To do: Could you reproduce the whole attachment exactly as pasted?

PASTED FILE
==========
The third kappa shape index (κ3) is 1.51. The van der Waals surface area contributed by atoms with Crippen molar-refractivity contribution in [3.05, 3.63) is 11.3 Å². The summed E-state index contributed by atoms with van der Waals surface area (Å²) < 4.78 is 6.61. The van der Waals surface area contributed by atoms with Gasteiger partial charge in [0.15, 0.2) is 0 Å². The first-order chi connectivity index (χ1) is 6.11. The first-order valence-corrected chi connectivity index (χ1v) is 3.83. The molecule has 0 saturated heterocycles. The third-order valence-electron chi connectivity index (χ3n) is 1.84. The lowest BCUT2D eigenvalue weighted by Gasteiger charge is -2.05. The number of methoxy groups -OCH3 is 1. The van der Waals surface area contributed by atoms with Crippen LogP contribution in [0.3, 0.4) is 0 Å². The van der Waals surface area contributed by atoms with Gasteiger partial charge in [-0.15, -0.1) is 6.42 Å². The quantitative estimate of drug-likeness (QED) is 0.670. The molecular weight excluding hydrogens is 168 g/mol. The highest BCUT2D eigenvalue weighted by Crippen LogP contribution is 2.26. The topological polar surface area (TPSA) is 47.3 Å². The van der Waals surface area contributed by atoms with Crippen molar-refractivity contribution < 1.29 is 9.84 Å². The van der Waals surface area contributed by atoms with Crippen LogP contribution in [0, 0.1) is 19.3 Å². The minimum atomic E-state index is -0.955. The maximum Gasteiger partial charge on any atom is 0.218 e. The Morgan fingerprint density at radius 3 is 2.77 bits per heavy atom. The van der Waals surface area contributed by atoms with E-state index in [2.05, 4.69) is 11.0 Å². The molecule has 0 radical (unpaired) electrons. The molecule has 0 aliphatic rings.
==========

The third kappa shape index (κ3) is 1.51. The van der Waals surface area contributed by atoms with Crippen molar-refractivity contribution in [3.05, 3.63) is 11.3 Å². The summed E-state index contributed by atoms with van der Waals surface area (Å²) < 4.78 is 6.61. The van der Waals surface area contributed by atoms with Gasteiger partial charge in [0.15, 0.2) is 0 Å². The first-order chi connectivity index (χ1) is 6.11. The first-order valence-corrected chi connectivity index (χ1v) is 3.83. The molecule has 0 saturated heterocycles. The third-order valence-electron chi connectivity index (χ3n) is 1.84. The lowest BCUT2D eigenvalue weighted by Gasteiger charge is -2.05. The number of methoxy groups -OCH3 is 1. The van der Waals surface area contributed by atoms with Crippen LogP contribution in [0.3, 0.4) is 0 Å². The van der Waals surface area contributed by atoms with Gasteiger partial charge in [-0.15, -0.1) is 6.42 Å². The quantitative estimate of drug-likeness (QED) is 0.670. The molecular weight excluding hydrogens is 168 g/mol. The highest BCUT2D eigenvalue weighted by Crippen LogP contribution is 2.26. The topological polar surface area (TPSA) is 47.3 Å². The van der Waals surface area contributed by atoms with Crippen molar-refractivity contribution < 1.29 is 9.84 Å². The van der Waals surface area contributed by atoms with Crippen LogP contribution in [0, 0.1) is 19.3 Å². The minimum atomic E-state index is -0.955. The maximum Gasteiger partial charge on any atom is 0.218 e. The Morgan fingerprint density at radius 3 is 2.77 bits per heavy atom. The van der Waals surface area contributed by atoms with E-state index in [2.05, 4.69) is 11.0 Å². The molecule has 0 radical (unpaired) electrons. The molecule has 0 aliphatic rings.